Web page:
Park Lane Hotel (Manhattan)

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The Park Lane Hotel is a New York City luxury hotel located at 36 Central Park South, between Fifth and Sixth Avenues in Midtown Manhattan, overlooking Central Park. Constructed in 1971, the hotel was designed by the prolific architecture firm, Emery Roth & Sons, for prominent New York City real estate developer Harry Helmsley. The Hotel currently operates under the ownership of Steve Witkoff’s real estate investment firm, the Witkoff Group.

History[edit]

In the early 20th century, several notable hotels were built to cater to the area’s affluent visitors, including the JW Marriott Essex House (Frank Grad, 1930), The Pierre (Schultze & Weaver, 1930), the Plaza Hotel (Henry Hardenbergh, 1905-7), and the Sherry-Netherland Hotel (Schultze & Weaver with Buchman & Kahn, 1926–27).[1] These hotels adjoined the green expanse of Central Park and sit on parcels that have long been desirable for the development of luxury hotels. The Helmsley Park Lane Hotel was a modern addition to this highly historic and coveted Luxury Hotel district of Central Park South.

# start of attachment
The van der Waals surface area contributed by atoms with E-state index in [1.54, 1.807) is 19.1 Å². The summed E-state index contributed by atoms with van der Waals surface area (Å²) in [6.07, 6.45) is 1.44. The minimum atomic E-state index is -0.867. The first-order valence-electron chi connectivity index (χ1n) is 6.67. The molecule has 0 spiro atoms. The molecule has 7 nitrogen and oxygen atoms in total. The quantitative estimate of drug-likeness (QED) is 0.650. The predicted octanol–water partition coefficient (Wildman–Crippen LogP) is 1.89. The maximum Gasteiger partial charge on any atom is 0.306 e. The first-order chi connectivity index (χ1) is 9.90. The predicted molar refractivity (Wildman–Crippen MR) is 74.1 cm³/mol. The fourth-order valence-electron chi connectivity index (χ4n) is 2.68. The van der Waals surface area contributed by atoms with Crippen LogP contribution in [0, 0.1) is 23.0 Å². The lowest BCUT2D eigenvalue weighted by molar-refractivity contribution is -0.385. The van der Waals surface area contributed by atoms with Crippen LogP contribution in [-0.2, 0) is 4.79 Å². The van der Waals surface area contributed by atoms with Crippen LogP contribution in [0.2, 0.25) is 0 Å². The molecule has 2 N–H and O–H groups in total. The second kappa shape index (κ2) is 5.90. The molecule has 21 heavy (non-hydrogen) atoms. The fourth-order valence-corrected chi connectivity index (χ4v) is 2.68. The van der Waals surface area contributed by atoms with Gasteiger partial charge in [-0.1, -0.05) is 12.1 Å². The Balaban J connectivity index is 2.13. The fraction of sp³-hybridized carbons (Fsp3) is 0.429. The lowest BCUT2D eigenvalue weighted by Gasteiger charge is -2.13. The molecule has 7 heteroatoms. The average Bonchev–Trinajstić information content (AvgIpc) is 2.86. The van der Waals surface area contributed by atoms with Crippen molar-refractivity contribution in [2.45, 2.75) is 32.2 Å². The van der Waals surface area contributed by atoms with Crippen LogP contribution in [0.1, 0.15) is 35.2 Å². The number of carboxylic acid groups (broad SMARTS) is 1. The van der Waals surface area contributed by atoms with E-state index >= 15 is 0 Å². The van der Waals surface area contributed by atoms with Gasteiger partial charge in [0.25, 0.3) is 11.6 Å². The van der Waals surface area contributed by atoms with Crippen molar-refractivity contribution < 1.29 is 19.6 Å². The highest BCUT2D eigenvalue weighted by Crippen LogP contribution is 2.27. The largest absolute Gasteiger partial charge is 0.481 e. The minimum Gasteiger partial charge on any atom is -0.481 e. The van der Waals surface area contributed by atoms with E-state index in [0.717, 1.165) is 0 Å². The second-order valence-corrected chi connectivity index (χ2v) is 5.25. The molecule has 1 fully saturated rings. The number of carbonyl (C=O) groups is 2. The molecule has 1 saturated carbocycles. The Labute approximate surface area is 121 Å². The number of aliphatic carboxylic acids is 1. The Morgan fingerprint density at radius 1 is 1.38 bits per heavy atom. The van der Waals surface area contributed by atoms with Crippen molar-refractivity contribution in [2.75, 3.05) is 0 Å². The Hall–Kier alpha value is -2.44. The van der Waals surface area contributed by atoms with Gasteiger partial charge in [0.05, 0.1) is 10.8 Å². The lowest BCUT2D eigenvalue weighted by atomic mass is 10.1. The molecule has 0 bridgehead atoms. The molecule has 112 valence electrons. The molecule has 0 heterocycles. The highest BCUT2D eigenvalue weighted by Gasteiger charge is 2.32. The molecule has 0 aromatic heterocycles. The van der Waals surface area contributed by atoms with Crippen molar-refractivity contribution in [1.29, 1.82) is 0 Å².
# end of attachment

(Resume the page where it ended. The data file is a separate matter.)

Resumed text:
The Helmsley Park Lane Hotel’s construction spanned from 1967 to its final completion in 1971, during a mid-century building boom that began around 1960 and ended with the collapse of financial markets in 1969.[2] The Park Lane reflects the unbridled, post-war optimism inherent in New York’s growth as a world financial and cultural center, and catered to affluent guests from around the world. The hotel also attracted a new class of business travelers who appreciated high-end luxury hotels, versus the convention trade focused hotels of the time period.[3]

The Helmsley Park Lane Hotel was owned and operated by Helmsley-Spear, Inc., the real estate development company run by Harry and wife Leona Helmsley, until it was sold to Steve Witkoff's Witkoff Group in 2013, following Leona’s death in 2007.[4]